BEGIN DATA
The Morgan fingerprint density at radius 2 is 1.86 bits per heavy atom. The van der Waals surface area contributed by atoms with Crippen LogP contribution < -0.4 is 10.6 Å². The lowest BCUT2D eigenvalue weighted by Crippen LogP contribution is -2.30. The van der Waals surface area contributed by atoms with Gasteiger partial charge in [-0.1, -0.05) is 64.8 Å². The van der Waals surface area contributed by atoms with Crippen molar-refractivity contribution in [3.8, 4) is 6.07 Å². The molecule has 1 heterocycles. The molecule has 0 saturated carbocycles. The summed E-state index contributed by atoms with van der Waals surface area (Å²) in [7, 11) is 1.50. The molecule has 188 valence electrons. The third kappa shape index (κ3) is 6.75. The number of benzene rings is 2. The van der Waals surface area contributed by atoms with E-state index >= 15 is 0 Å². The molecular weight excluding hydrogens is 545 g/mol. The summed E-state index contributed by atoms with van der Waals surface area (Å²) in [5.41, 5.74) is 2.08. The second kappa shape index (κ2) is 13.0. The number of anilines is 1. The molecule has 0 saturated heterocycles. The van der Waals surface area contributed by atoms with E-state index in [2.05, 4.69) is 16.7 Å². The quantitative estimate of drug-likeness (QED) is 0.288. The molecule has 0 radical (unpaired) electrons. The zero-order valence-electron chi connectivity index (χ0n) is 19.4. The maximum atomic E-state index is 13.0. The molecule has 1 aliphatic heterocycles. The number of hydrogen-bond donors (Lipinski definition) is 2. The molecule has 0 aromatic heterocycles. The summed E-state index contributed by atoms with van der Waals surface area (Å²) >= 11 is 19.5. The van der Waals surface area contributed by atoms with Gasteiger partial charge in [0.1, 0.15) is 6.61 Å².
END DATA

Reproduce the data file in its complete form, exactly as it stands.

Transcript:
The Morgan fingerprint density at radius 2 is 1.86 bits per heavy atom. The van der Waals surface area contributed by atoms with Crippen LogP contribution < -0.4 is 10.6 Å². The lowest BCUT2D eigenvalue weighted by Crippen LogP contribution is -2.30. The van der Waals surface area contributed by atoms with Gasteiger partial charge in [-0.1, -0.05) is 64.8 Å². The van der Waals surface area contributed by atoms with Crippen molar-refractivity contribution in [3.8, 4) is 6.07 Å². The molecule has 1 heterocycles. The molecule has 0 saturated carbocycles. The summed E-state index contributed by atoms with van der Waals surface area (Å²) in [7, 11) is 1.50. The molecule has 188 valence electrons. The third kappa shape index (κ3) is 6.75. The number of benzene rings is 2. The van der Waals surface area contributed by atoms with E-state index >= 15 is 0 Å². The molecular weight excluding hydrogens is 545 g/mol. The summed E-state index contributed by atoms with van der Waals surface area (Å²) in [5.41, 5.74) is 2.08. The second kappa shape index (κ2) is 13.0. The number of anilines is 1. The molecule has 0 saturated heterocycles. The van der Waals surface area contributed by atoms with E-state index in [2.05, 4.69) is 16.7 Å². The quantitative estimate of drug-likeness (QED) is 0.288. The molecule has 0 radical (unpaired) electrons. The zero-order valence-electron chi connectivity index (χ0n) is 19.4. The maximum atomic E-state index is 13.0. The molecule has 1 aliphatic heterocycles. The number of hydrogen-bond donors (Lipinski definition) is 2. The molecule has 0 aromatic heterocycles. The summed E-state index contributed by atoms with van der Waals surface area (Å²) >= 11 is 19.5. The van der Waals surface area contributed by atoms with Gasteiger partial charge in [0.1, 0.15) is 6.61 Å².